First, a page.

—Edward Collins, 20, friend
We heard all kinds of crazy explanations. Stress-induced blindness, dementia, [scoffs] a cry for attention. I don’t know what happened to Liz. [voice cracks] And I don’t know where she is.
—[name removed by request], 47, aunt
She was the prettiest girl I’ve ever met. I knew all her tastes. She always bought camel reds, strawberry shortcakes, chex mix, and lots of coffee. I guess she didn’t like me. Whatever. I was just a dude behind a counter, she had no chance to get to know the real me. One day she walked into the store with some dude, I had no idea who he was till I put two and two together. [pause] Look, if you want my opinion, start grilling him. He must know something.
—Josh Thorne, 26, cashier at Cumberland Farms
She looked like she could literally chew you up and spit you out. She was wild, ardenthearted, it was beautiful to have someone like her in your life. What happened to her is like a drug. Most drugs don’t get you in a certain mood, what they do is expand, intensify the mood you’re already in. She always… she was real. Hanging out with her, you felt like everyone else you knew was made of cardboard. I only saw her once after… after the thing. Her aunt told me to be careful, but I could already hear banging upstairs, and rumors had been spreading already. I saw her through the keyhole. Her room was a complete mess, like there was nothing left to be trashed. I know she’d gone blind. Most people don’t believe me, but there was something very panicked in her movements, like she didn’t know where she was. It’s really weird that no one can find her now.
—Trevor Gibson, 23, friend
He’s right, she did go blind. She’d lost all her senses, actually, except her touch. I think so, anyway. I went into her room several times. I was careful, obviously, but, you know, it felt wrong not to visit. You can’t abandon a person like that. I didn’t want to abandon her. Everyone, every single person I knew told me to let go. I told them to go fuck themselves. One time I reached out and touched her. She turned around and jumped on me. She had a small frame but she was tough [smiles] and I had to hold her head back or she’d bite my face off. I pushed hard enough that I was able to kiss her neck for a second. It was cold. Then she started screaming. It was weird—not a rage kind of scream, it felt like grief, like a deep hollow sound of grief.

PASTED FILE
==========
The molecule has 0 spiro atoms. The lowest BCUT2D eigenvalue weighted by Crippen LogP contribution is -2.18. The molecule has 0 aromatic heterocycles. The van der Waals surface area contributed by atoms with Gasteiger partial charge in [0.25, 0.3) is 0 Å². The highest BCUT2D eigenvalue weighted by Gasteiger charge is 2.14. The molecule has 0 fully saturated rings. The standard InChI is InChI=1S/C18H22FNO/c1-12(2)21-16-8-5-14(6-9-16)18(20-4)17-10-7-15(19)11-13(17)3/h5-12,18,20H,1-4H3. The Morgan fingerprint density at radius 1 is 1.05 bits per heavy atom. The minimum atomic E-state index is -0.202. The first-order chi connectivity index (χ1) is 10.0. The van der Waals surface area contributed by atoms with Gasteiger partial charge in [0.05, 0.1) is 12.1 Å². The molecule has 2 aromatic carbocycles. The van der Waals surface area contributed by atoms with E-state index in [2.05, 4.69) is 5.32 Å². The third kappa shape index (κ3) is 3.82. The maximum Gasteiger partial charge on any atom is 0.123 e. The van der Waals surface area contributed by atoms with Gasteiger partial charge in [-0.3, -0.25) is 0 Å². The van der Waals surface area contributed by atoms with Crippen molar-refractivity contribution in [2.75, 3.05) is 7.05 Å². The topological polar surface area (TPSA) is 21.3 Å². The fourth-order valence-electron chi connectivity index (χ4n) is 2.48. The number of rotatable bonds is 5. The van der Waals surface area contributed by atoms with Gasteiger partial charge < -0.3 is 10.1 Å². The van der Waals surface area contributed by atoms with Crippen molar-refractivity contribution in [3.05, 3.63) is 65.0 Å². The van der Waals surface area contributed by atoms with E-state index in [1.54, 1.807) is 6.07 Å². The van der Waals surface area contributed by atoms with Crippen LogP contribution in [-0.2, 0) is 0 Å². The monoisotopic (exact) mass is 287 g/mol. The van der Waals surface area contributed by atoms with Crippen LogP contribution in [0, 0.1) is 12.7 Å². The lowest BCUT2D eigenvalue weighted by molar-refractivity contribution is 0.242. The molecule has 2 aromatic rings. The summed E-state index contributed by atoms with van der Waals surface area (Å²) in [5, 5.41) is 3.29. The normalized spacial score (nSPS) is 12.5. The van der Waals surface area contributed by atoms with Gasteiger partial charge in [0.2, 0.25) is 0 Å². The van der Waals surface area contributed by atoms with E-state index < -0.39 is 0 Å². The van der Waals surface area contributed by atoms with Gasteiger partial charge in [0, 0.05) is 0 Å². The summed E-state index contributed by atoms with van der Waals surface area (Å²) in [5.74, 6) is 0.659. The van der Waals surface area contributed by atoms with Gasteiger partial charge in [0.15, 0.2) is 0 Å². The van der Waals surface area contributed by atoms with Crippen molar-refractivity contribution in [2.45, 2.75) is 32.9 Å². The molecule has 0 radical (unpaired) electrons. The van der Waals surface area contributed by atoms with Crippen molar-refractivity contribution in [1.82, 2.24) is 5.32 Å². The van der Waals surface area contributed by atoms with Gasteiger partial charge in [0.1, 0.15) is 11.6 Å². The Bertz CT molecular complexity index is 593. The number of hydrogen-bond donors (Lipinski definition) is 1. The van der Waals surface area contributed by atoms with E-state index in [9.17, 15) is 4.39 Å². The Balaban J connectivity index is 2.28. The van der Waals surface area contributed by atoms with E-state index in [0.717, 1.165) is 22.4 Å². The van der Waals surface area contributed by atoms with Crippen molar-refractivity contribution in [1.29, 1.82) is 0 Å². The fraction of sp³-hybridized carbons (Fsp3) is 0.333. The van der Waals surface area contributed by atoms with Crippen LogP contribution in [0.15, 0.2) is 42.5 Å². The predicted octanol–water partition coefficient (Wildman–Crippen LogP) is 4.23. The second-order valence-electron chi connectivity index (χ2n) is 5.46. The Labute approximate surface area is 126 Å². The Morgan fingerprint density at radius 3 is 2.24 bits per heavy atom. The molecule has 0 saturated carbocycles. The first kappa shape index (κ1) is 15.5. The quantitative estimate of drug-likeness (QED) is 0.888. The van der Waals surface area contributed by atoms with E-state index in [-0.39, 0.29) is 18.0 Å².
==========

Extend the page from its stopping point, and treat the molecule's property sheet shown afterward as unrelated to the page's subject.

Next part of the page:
—No name given, 26, close friend
Hey, don’t ask me, I’ve no clue.
—Josh Thorne, 26, Cumberland Farms cashier
You did? What did he tell you? Look, there’s nothing I can tell you. It’s like she disappeared off the face of the earth one day. But hey, did you ask him?
—Edward Collins, 20, friend
No. No one has seen her since she left. The silence woke me up that night. I was so used to the screaming at that point, the sudden quiet felt wrong, dangerous. My husband went to check her room and… she was gone […] no, I really don’t think so. If she’d been capable of that, she would’ve left sooner. Months before.
—[name removed by request], 47, aunt
Don’t know. I have no idea.
—No name given, 26, close friend
Just talking about this kind of thing with another writer. He writes the full thing then goes through and rewrites the whole thing. I’ve heard that’s how you are supposed to do it. I’ve got to the point where I write type in every para, then copy it into a book. I rewrite it by hand several times, then the last rewrite is typing it back into the document.
That last touch of that woman soldier wanting to go with him and the Doctor rejects her only for being a soldier. I felt awful for her but it explained why so many of his companions are everyday young women. He’s a tin man who needs to borrow a heart; two tin men would not do.
"Actually, if you substitute apples and pencils for Jesus and hamsters, and aliens and big hats for von Mises and classical liberalism, I think you have Clint’s breakdown of economic theory."